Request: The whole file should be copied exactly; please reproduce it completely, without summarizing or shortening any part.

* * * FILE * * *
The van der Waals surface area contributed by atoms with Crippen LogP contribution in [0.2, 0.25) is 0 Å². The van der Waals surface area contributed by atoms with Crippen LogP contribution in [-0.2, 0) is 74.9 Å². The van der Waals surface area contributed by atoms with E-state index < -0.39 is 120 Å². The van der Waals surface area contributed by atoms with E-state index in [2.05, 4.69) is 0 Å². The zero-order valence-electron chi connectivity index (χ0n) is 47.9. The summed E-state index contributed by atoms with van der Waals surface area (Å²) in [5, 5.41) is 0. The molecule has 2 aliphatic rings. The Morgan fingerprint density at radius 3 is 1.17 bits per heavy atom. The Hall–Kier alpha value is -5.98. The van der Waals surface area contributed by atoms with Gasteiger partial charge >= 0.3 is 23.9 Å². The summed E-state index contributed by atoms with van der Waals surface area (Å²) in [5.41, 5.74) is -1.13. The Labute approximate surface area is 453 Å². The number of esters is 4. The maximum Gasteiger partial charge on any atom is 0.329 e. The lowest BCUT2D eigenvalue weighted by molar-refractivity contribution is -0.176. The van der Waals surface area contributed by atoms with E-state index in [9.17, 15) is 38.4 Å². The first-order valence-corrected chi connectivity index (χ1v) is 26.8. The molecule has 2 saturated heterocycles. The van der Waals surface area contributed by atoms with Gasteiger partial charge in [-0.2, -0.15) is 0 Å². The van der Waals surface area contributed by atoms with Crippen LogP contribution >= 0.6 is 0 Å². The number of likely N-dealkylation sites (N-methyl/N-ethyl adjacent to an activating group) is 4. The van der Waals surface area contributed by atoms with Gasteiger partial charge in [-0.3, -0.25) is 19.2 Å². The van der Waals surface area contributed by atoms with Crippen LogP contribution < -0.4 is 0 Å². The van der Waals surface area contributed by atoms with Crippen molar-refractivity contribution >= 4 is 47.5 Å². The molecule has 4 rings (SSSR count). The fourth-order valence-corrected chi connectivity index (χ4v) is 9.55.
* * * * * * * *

The van der Waals surface area contributed by atoms with Crippen LogP contribution in [0.2, 0.25) is 0 Å². The van der Waals surface area contributed by atoms with Crippen LogP contribution in [-0.2, 0) is 74.9 Å². The van der Waals surface area contributed by atoms with E-state index < -0.39 is 120 Å². The van der Waals surface area contributed by atoms with E-state index in [2.05, 4.69) is 0 Å². The zero-order valence-electron chi connectivity index (χ0n) is 47.9. The summed E-state index contributed by atoms with van der Waals surface area (Å²) in [5, 5.41) is 0. The molecule has 2 aliphatic rings. The Morgan fingerprint density at radius 3 is 1.17 bits per heavy atom. The Hall–Kier alpha value is -5.98. The van der Waals surface area contributed by atoms with Gasteiger partial charge >= 0.3 is 23.9 Å². The summed E-state index contributed by atoms with van der Waals surface area (Å²) in [5.41, 5.74) is -1.13. The Labute approximate surface area is 453 Å². The number of esters is 4. The maximum Gasteiger partial charge on any atom is 0.329 e. The lowest BCUT2D eigenvalue weighted by molar-refractivity contribution is -0.176. The van der Waals surface area contributed by atoms with E-state index in [9.17, 15) is 38.4 Å². The first-order valence-corrected chi connectivity index (χ1v) is 26.8. The molecule has 2 saturated heterocycles. The van der Waals surface area contributed by atoms with Gasteiger partial charge in [-0.2, -0.15) is 0 Å². The van der Waals surface area contributed by atoms with Crippen LogP contribution >= 0.6 is 0 Å². The number of likely N-dealkylation sites (N-methyl/N-ethyl adjacent to an activating group) is 4. The van der Waals surface area contributed by atoms with Gasteiger partial charge in [-0.3, -0.25) is 19.2 Å². The van der Waals surface area contributed by atoms with Crippen LogP contribution < -0.4 is 0 Å². The van der Waals surface area contributed by atoms with Crippen molar-refractivity contribution >= 4 is 47.5 Å². The molecule has 4 rings (SSSR count). The fourth-order valence-corrected chi connectivity index (χ4v) is 9.55.